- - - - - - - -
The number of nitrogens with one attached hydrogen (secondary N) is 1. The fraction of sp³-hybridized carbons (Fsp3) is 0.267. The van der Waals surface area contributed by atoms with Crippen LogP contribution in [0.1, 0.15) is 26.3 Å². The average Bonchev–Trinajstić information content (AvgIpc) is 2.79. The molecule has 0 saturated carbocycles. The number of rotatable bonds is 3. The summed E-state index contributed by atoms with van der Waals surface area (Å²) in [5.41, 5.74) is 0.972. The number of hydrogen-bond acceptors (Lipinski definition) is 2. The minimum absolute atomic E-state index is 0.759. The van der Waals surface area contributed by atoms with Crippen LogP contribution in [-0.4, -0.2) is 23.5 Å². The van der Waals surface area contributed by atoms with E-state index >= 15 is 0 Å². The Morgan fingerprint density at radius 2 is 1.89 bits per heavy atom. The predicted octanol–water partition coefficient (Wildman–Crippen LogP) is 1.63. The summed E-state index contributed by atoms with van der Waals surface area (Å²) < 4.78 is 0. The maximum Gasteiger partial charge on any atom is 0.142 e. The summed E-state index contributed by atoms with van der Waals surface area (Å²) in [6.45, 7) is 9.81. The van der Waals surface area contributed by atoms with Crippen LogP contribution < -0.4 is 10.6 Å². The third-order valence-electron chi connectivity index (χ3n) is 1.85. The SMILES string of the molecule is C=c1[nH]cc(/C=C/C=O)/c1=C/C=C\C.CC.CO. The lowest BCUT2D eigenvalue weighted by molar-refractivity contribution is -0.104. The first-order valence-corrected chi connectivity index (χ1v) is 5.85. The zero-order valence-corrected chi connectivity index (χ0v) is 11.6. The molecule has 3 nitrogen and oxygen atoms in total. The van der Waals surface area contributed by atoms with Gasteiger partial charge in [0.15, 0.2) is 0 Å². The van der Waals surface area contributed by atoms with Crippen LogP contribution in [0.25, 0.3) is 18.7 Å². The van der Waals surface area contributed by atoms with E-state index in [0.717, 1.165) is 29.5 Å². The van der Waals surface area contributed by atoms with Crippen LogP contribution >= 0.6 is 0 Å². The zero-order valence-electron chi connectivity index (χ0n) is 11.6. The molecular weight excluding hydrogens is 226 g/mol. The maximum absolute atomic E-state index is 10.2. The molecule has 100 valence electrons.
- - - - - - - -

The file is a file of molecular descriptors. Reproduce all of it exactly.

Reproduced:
The number of nitrogens with one attached hydrogen (secondary N) is 1. The fraction of sp³-hybridized carbons (Fsp3) is 0.267. The van der Waals surface area contributed by atoms with Crippen LogP contribution in [0.1, 0.15) is 26.3 Å². The average Bonchev–Trinajstić information content (AvgIpc) is 2.79. The molecule has 0 saturated carbocycles. The number of rotatable bonds is 3. The summed E-state index contributed by atoms with van der Waals surface area (Å²) in [5.41, 5.74) is 0.972. The number of hydrogen-bond acceptors (Lipinski definition) is 2. The minimum absolute atomic E-state index is 0.759. The van der Waals surface area contributed by atoms with Crippen LogP contribution in [-0.4, -0.2) is 23.5 Å². The van der Waals surface area contributed by atoms with E-state index >= 15 is 0 Å². The Morgan fingerprint density at radius 2 is 1.89 bits per heavy atom. The predicted octanol–water partition coefficient (Wildman–Crippen LogP) is 1.63. The summed E-state index contributed by atoms with van der Waals surface area (Å²) < 4.78 is 0. The maximum Gasteiger partial charge on any atom is 0.142 e. The summed E-state index contributed by atoms with van der Waals surface area (Å²) in [6.45, 7) is 9.81. The van der Waals surface area contributed by atoms with Crippen LogP contribution < -0.4 is 10.6 Å². The third-order valence-electron chi connectivity index (χ3n) is 1.85. The SMILES string of the molecule is C=c1[nH]cc(/C=C/C=O)/c1=C/C=C\C.CC.CO. The lowest BCUT2D eigenvalue weighted by molar-refractivity contribution is -0.104. The first-order valence-corrected chi connectivity index (χ1v) is 5.85. The zero-order valence-corrected chi connectivity index (χ0v) is 11.6. The molecule has 3 nitrogen and oxygen atoms in total. The van der Waals surface area contributed by atoms with Gasteiger partial charge in [0.15, 0.2) is 0 Å². The van der Waals surface area contributed by atoms with Crippen LogP contribution in [0.25, 0.3) is 18.7 Å². The van der Waals surface area contributed by atoms with E-state index in [0.717, 1.165) is 29.5 Å². The van der Waals surface area contributed by atoms with Crippen LogP contribution >= 0.6 is 0 Å². The zero-order valence-electron chi connectivity index (χ0n) is 11.6. The molecular weight excluding hydrogens is 226 g/mol. The maximum absolute atomic E-state index is 10.2. The molecule has 100 valence electrons.